Returning holidaymakers may be comforted to know that travellers' diarrhoea could be a thing of the past. Scientists at the University of Birmingham's Medical School are set to sequence the DNA of the bacterium: this will identify causes of illness and point to better cures.
Enterotoxigenic E.coli (ETEC) is the most common cause of food and water-borne human diarrhoea world-wide. Approximately 50% of travellers from industrialised nations to less developed countries experience diarrhoea, and the ETEC bacteria are responsible for 70% of cases. It is also the biggest medical problem for troops deployed overseas; 60% of troops sent to Iraq get a dose of 'Delhi belly'. Most tragically, the incidence in developing countries is estimated at 650 million cases per year, resulting in 800,000 deaths from dehydration, primarily in children under the age of five.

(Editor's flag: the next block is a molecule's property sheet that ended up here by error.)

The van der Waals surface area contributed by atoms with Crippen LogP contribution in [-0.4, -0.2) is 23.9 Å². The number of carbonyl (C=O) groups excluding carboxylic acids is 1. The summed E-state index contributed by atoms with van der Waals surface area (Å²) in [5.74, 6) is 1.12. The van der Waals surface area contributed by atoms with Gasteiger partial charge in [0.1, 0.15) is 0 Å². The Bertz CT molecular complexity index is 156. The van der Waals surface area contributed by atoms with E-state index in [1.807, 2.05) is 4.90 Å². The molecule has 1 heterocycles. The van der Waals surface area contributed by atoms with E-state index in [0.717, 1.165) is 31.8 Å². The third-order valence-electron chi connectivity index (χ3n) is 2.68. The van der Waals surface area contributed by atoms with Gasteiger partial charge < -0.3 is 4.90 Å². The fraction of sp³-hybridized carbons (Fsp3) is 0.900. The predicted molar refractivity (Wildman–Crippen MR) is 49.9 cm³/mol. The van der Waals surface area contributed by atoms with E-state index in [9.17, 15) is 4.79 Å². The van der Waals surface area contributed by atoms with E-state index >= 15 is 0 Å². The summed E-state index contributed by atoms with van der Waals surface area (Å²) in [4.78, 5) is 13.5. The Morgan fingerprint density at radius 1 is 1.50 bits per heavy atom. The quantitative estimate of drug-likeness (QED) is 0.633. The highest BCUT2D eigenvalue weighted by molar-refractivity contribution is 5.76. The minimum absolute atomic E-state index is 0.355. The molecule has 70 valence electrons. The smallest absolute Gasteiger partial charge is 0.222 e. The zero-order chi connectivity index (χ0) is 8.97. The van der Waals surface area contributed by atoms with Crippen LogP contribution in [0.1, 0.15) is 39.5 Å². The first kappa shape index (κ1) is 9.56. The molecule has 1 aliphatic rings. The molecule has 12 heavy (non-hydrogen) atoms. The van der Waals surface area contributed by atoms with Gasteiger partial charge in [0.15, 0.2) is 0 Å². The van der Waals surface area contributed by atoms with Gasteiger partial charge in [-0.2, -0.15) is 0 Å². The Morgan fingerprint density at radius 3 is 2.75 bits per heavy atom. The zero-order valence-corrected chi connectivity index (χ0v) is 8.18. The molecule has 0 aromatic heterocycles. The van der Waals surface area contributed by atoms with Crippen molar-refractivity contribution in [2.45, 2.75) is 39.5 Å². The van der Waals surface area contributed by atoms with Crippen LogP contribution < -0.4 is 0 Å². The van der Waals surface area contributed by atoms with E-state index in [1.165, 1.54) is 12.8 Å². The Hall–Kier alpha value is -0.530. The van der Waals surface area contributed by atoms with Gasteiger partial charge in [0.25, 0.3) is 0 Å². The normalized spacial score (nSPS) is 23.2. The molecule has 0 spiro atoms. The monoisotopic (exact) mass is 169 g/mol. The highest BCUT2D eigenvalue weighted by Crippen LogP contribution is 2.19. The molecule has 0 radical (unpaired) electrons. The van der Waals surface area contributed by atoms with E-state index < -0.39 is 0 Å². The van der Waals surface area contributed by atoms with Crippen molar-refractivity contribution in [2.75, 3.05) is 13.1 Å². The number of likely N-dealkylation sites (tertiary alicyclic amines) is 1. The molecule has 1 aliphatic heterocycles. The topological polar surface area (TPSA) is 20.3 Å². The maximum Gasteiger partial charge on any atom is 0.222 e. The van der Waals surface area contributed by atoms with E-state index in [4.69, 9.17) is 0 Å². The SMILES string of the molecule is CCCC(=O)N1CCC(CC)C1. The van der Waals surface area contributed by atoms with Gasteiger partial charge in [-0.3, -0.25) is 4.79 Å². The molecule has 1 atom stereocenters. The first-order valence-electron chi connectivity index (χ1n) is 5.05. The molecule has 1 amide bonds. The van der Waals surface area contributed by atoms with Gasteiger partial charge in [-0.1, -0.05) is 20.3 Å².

£330,000 has been awarded by the Biotechnology and Biological Sciences Research Council (BBSRC) to fund a two year laboratory project at the University of Birmingham and Cambridge's Wellcome Trust Research Institute. The DNA sequence of ETEC will be completed. This will identify the differences compared to the E.coli that harmlessly inhabits our intestines. Once the elements of DNA that cause diarrhoea are identified drugs can be targeted to inhibit these bacteria; this could also lead to a vaccine against the bugs. Samples collected worldwide will be used to trace common themes among a diverse selection.
Study leader Dr Ian Henderson is a lecturer in infection at the University of Birmingham. He says: "Completing the DNA sequence will be the most important breakthrough in the field of ETEC research in the last two decades. This is complex science that could have an impact on millions of people worldwide. I will be delighted if the work of my team and our collaborators can lead to better treatments of this uncomfortable and dangerous illness and even a vaccine against it".